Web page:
"Kotex: Women Everywhere Prefer Kotex," 1923 magazine advertisement by Portia Novella Jacob for Kotex sanitary napkins. (Source: Ad*Access, Duke University Libraries Digital Collections, id BH0233)
“Kotex: Women Everywhere Prefer Kotex,” 1923 magazine advertisement by Portia Novella Jacob for Kotex sanitary napkins. (Source: Ad*Access, Duke University Libraries Digital Collections, id BH0233)

When Megan invited me to become a Thought Partner to her organization, Zana Africa, I was thrilled to get on board with her effort. A mutual friend had introduced us because of my first book, The Modern Period: Menstruation in Twentieth-Century America.[*] In it, I showed how new menstrual products and attitudes played a crucial, if (mostly) invisible, role in allowing Americans to become “modern.” And in the United States, “modern” is code for “middle class.” I interviewed women and men born from the first years of the twentieth century all the way through the 1980s, and immersed myself in Kotex’s archives. My interviewees explained to me that to become modern, it was important that women have a way to make their periods impinge as little as possible on their daily lives. They wanted menstrual products that prevented leaks, smells, cramps, chafing, and self-consciousness. They also wanted matter-of-fact, thorough education that prevented surprises and embarrassment. Kotex, Tampax, Always, Midol, and sex ed in schools and pamphlets gave them what they wanted: reliable bodies that allowed them to study, work, and play to their fullest. These “modern” bodies gave American women the confidence and the self-presentation that they believed were crucial to their move up the economic ladder.

We might critique this particular “modern” model for menstrual care: what about having more respect for a natural process, and allowing women some leeway to take care of their bodies in different ways from men’s? Are we overrating the value of keeping women’s bodies “under control?”

In an American context, I am happy to have that debate, but when I look at Mukuria’s work in Kenya, I am reluctant to quibble with the “modern” approach. Mukuria has found that girls desperately want the support to be in school when they are menstruating. We ought to support our Kenyan sisters in making their periods modern if that’s what they want. In any case, it will be their own version of modernity, especially if we follow Megan’s lead, and support local production rather than pushing imports. They will choose which methods are preferable (for example, tampons and other methods needing vaginal insertion may be hygienically unfeasible or raise concerns about sexuality and virginity). But having the basic ability to not leak, or chafe, or get an infection from an unwashed rag, is clearly a good thing. I hope we can do what it takes to make modern periods available to women in Kenya and elsewhere in the developing world.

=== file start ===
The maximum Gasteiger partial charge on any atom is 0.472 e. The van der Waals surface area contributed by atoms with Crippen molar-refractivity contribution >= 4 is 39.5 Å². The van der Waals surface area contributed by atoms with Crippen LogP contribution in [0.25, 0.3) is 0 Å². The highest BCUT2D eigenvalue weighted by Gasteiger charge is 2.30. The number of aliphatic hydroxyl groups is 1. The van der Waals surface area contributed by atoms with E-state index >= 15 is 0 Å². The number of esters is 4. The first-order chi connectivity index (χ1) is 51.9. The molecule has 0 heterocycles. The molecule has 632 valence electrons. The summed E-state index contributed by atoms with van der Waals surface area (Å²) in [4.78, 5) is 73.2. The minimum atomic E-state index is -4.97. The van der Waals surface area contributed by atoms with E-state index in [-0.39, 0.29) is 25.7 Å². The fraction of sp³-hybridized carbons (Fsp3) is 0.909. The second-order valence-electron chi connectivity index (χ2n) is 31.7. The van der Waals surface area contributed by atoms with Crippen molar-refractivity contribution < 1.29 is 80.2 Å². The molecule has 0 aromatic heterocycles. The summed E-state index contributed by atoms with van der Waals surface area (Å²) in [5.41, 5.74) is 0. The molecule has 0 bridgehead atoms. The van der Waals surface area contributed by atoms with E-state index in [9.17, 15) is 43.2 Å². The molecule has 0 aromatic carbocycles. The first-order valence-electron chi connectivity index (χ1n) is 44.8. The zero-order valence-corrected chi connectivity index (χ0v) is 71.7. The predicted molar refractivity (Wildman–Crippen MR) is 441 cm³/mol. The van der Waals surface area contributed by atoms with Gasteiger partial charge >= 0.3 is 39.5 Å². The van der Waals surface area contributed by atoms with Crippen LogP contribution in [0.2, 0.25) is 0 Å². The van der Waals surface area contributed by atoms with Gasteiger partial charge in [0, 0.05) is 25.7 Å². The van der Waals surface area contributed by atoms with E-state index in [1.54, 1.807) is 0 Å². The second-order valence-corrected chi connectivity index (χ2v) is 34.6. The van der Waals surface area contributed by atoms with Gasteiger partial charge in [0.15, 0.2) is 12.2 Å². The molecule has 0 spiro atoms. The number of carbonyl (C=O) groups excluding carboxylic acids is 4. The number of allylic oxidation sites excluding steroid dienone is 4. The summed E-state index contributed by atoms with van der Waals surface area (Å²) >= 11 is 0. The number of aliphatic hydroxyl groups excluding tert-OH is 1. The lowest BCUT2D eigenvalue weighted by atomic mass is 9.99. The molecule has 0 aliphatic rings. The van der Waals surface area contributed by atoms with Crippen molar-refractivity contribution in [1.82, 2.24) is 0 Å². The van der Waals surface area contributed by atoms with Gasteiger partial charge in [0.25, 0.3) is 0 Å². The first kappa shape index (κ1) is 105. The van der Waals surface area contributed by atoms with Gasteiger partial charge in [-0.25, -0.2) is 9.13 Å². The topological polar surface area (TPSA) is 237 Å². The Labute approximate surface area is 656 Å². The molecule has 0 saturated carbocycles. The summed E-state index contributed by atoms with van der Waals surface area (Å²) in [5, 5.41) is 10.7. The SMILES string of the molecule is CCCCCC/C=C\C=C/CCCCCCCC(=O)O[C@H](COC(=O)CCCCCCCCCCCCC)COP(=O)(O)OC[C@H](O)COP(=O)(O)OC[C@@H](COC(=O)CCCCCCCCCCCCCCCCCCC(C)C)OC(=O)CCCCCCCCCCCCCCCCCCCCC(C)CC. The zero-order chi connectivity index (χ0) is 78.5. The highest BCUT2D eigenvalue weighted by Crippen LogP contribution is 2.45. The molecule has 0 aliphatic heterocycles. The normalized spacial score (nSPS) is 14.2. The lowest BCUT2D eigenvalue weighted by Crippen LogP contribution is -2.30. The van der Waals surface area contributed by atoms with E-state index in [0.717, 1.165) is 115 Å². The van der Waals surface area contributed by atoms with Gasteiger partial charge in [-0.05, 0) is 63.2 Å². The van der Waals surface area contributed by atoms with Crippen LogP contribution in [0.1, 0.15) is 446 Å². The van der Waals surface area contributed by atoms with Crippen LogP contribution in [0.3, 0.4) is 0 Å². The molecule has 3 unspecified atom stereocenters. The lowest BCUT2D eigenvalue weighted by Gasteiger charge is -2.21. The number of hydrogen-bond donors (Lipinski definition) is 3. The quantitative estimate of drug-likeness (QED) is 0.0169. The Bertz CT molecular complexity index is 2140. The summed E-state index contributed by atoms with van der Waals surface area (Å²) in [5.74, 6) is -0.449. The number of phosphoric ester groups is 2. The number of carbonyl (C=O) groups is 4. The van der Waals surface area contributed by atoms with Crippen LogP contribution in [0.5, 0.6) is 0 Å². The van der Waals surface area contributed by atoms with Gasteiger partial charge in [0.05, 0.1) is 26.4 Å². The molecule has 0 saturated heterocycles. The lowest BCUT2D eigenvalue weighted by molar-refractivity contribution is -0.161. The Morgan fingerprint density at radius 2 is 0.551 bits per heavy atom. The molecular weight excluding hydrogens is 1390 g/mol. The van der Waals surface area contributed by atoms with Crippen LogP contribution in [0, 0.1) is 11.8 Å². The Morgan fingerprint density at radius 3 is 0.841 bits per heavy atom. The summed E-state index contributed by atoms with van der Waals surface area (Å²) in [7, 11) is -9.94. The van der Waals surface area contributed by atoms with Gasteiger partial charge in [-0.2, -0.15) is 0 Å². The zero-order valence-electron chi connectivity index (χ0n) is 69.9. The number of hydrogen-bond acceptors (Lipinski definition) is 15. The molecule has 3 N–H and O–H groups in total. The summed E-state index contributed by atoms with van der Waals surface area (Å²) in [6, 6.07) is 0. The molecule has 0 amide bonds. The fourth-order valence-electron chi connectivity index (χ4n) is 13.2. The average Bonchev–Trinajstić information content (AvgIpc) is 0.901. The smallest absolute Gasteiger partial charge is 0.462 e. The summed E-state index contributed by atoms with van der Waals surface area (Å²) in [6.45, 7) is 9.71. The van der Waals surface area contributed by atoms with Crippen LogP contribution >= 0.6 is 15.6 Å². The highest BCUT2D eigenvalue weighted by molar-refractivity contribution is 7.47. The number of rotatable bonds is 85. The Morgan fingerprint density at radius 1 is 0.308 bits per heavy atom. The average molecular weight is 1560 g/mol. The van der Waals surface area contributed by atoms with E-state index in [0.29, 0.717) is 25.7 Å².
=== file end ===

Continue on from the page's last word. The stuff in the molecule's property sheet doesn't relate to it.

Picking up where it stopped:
[*] Now on half-price sale direct from the publisher; use code HTMP for $19.95 e-book.

For further reading:

Buckley, Thomas and Alma Gottlieb. Blood Magic: The Anthropology of Menstruation. Berkeley: University of California Press, 1988.

Freidenfelds, Lara. The Modern Period: Menstruation in Twentieth-Century America. Baltimore, MD: Johns Hopkins University Press, 2009.

The Menstrual Cycle: A Feminist Lifespan Perspective, prepared by the Society for Menstrual Cycle Research.

United Nations Girls’ Education Initiative website and blog.

Feature image: “Matunduzi School, Girls Education Support Initiative, Malawi 2012” (IM/Creccom partner initiative, Photo by Erik Törner). Used under a CC BY-NC-SA license.

Lara Freidenfelds is a historian of health, reproduction, and parenting in America. She is the author of The Myth of the Perfect Pregnancy: a History of Miscarriage in America and The Modern Period: Menstruation in Twentieth-Century America. Sign up for her newsletter and find links to her op-eds and blog essays at